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9 minutes ago, JoNorvelleWalker said:

 

Does your kitchen have a trebuchet?

 

 

No trebuchet, but I might have a catapult lying around!

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1 minute ago, lindag said:

Hubbard is my own favorite squash variety...it usually has loads of flavor.  You may have seen it in the produce section but it would be cut in pieces because Hubbard's are so big. Try it, you’ll like it.

 

Typically I avoid pre-cut produce but in the case of a Hubbard that is a good idea.  I think I'll keep an eye out for some.  Pity as Hubbard are so pretty whole.

 

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Coincidentally, my mom just emailed me at work that a raccoon ate their fairly large kabocha pumpkin off the vine, leaving nothing but a pile of seeds, guts, and a bit of rind.  Must be one happy, very fat trash panda. O.o

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3 hours ago, Kerry Beal said:

Is that like a Rachel Ray garbage bowl?

 

Oh, my...I just googled "Rachel Ray garbage bowl" and it is actually a thing!  How do you use yours, Kerry?

 

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Tucker the Airedale ate a gigantic butternut squash that he filched off of the counter. It served as a cleanse of sorts. 

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6 hours ago, Beebs said:

 

I've always been curious about it, ever since reading about it in one of the Laura Ingalls books. Pa hacked it open with an axe and Ma baked it in the oven, to be scooped out and eaten with sugar & butter. :)

 

Anyway, Googling around has people dropping hubbards on pavement to smash it open. I don't particularly relish this method - not big on road grit in my food. Will try the baking technique. I'll need something long & stabby - DH's power drill should do it, though he probably won't appreciate me repurposing it. 

An ice pick works.  I used to use them before I got the wicked sharp and long chef fork (Lamson Earth forged 12 inch). Expensive but it has more than paid for itself.

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"There are, it has been said, two types of people in the world. There are those who say: this glass is half full. And then there are those who say: this glass is half empty. The world belongs, however, to those who can look at the glass and say: What's up with this glass? Excuse me? Excuse me? This is my glass? I don't think so. My glass was full! And it was a bigger glass!" Terry Pratchett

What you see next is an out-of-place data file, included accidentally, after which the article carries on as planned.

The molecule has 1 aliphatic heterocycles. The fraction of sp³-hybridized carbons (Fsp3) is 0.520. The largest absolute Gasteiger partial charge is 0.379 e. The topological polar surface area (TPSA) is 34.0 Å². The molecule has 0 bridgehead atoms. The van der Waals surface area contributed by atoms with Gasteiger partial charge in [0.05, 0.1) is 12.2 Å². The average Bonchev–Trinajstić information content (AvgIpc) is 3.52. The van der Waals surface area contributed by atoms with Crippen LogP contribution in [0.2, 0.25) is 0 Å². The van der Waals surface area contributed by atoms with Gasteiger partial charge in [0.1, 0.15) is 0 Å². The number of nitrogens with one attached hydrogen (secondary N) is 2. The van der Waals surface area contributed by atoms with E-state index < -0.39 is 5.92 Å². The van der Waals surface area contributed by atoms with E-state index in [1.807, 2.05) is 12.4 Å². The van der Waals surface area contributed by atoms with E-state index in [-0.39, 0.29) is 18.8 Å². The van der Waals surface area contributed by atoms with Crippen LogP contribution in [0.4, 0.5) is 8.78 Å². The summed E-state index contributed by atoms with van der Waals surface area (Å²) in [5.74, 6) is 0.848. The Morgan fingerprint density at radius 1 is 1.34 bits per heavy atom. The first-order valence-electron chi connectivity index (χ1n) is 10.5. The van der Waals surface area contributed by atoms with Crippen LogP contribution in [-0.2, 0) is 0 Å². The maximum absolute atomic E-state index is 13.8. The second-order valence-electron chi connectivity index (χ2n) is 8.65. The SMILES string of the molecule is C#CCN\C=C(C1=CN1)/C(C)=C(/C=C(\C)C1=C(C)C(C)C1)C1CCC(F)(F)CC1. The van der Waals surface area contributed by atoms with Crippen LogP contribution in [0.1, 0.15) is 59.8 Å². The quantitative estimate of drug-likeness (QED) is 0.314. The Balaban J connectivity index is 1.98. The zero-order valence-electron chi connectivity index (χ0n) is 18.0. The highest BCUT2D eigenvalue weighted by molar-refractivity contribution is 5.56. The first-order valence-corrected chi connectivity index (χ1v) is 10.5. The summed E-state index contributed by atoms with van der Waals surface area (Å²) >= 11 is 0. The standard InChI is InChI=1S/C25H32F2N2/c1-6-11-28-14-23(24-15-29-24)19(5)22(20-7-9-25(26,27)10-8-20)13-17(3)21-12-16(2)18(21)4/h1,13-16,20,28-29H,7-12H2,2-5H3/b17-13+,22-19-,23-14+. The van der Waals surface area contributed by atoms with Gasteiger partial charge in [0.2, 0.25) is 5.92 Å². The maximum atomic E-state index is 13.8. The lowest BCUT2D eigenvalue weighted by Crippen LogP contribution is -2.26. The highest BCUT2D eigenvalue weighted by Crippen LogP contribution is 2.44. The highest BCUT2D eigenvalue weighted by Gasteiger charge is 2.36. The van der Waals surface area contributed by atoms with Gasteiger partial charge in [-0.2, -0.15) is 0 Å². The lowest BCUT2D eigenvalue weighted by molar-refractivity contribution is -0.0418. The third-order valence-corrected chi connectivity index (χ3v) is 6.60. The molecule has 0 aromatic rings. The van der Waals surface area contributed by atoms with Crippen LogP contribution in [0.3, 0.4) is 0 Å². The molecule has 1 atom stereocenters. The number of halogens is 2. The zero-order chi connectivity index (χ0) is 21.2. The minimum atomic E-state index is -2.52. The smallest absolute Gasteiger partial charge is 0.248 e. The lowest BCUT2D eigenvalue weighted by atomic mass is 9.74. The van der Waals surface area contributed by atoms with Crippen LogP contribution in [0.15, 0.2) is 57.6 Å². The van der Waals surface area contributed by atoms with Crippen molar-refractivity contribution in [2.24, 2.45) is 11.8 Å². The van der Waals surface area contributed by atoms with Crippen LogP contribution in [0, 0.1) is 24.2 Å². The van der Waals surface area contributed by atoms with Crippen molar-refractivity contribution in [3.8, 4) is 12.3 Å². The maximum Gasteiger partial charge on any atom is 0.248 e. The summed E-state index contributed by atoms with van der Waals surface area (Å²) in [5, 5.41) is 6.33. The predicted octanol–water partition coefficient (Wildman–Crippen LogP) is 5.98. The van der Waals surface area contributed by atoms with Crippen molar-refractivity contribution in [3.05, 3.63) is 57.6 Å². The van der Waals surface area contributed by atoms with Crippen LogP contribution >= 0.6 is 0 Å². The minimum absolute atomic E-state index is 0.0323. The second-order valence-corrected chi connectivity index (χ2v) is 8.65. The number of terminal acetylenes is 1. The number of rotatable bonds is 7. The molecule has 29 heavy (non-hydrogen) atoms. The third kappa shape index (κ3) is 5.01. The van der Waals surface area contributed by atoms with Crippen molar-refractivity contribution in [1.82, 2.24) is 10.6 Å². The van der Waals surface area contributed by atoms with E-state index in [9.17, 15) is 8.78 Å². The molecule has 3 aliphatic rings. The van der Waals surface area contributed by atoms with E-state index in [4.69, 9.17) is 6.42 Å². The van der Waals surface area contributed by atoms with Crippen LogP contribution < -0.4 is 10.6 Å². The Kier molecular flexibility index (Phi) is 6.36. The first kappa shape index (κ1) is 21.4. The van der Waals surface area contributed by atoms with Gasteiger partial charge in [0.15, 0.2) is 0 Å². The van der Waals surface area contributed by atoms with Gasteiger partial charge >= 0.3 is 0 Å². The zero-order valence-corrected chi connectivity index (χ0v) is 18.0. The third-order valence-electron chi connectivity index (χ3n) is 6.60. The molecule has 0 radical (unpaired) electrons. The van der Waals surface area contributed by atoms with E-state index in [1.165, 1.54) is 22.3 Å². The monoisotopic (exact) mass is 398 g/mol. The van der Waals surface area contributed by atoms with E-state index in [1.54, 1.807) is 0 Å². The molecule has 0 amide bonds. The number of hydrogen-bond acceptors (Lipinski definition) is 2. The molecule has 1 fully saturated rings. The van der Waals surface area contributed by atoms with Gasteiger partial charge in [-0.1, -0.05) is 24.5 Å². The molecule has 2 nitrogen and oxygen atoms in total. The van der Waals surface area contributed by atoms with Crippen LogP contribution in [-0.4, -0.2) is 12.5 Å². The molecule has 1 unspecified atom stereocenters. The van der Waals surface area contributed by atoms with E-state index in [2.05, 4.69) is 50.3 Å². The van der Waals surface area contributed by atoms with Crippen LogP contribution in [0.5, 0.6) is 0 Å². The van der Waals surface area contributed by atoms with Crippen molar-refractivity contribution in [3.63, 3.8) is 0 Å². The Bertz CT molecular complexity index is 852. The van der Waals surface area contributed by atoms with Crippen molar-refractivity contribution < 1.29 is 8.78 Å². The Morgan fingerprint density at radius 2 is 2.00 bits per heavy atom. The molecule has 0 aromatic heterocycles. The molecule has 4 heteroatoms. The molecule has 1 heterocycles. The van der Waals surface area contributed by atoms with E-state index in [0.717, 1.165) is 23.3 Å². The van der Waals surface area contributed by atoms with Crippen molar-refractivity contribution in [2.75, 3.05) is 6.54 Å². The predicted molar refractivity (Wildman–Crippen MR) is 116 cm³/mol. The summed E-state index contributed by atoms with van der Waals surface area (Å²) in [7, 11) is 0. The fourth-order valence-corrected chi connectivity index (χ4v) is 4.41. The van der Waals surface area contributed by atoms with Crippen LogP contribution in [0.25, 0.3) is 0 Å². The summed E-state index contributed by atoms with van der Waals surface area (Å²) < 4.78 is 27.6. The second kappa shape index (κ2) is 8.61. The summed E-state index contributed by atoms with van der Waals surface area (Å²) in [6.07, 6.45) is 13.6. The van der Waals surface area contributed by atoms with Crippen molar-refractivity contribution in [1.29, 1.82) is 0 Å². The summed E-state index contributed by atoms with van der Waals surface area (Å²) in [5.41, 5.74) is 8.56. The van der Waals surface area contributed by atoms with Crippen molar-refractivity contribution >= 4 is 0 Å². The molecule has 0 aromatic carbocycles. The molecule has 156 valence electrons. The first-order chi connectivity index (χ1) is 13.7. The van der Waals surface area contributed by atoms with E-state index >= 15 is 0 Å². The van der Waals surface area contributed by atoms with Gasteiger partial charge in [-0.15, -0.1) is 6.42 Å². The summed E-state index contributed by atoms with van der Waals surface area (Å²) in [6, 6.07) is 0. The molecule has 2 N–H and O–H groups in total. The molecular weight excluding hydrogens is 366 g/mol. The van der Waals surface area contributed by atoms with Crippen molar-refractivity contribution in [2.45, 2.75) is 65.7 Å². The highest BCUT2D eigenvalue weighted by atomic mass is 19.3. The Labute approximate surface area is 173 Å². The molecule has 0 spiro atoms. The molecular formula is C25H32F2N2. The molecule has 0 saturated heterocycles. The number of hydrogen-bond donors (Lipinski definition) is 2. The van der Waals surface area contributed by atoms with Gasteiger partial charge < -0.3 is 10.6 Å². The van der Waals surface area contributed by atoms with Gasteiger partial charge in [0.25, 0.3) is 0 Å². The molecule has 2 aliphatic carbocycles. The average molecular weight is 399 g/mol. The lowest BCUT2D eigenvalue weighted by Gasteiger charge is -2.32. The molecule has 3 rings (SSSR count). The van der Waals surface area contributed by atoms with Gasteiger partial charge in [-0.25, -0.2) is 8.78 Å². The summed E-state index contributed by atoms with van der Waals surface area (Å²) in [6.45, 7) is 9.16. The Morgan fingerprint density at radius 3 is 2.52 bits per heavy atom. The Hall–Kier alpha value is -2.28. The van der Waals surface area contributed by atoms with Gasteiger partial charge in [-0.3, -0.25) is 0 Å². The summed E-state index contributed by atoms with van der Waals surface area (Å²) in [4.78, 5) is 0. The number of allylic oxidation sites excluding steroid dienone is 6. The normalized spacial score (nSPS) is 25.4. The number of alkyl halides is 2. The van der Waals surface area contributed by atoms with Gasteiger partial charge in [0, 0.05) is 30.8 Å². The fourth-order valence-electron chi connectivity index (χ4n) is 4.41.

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On 10/5/2017 at 8:08 PM, ChocoMom said:

I grow the New England Sugar Pie pumpkins (from heirloom seeds).  They are lovely!    I used to cook them, several at a time, scrape the pumpkin out, puree it, measure and put into ziplock bag in 2c  portions, then freeze and use for pie or pumpkin bars.    Now, with the wonderful pressure canner....I shall can it!  

With canning, its preferred to cut into chunks, raw, add water and a tad but of salt, top off with water, then pressure can.  I am giddy about trying this!!! 

 

We also grew these small pie pumpkins in VT along with the larger watery jackolantern ones. The small ones are okay for pies. Ours always came out really dense, so they were never a favorite of mine, although I can eat them.

 

When I was working my first real job in the Maybelline cosmetics cost accounting division of Plough, Inc. in Memphis, TN, I ate some pie I thought was pumpkin on a regular basis in their absolutely stellar employee's cafeteria. I mentioned to the lunch lady that this was the best pumpkin pie I had ever eaten one day. She told me, "Honey, that's because it's sweet potato pie!" xD

 

I have a good recipe for sweet potato pie with a little bourbon in it, which is optional, if any one is interested. It's not real sweet at all and quite fluffy without having to beat the egg whites separately.

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> ^ . . ^ <

 

 

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6 hours ago, JoNorvelleWalker said:

 

Oh, my...I just googled "Rachel Ray garbage bowl" and it is actually a thing!  How do you use yours, Kerry?

 

Don't actually have one - but have seen them at the store. A simple stainless bowl works fine for me!

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The only reason I would ever participate in this thread is this: to thank you all for keeping everything pumpkin in one place and giving the thread a clear and simple title so I know to avoid it. The only good pumpkin is a jack-o-lantern with a candle inside. And the only edible part of a pumpkin are the seeds, buttered, salted and roasted. The rest of that glop goes right in the garbage. And as you would imagine, I don't have any positive thoughts about that stuff that comes in a can.

 

The invention of pumpkin spice is a crime. The concept of a pumpkin spice latte is an insult to coffee. And just for the record, while I can't abide pumpkin pie or pumpkin bread, I adore sweet potato pie made from real yams or even sweet potatoes (or a mix!), but it must be totally without the spices that make it try to taste like pumpkin pie. Okay, done.

 

My vote for best breakfast the day after Thanksgiving: leftover sweet potato pie and coffee with chicory.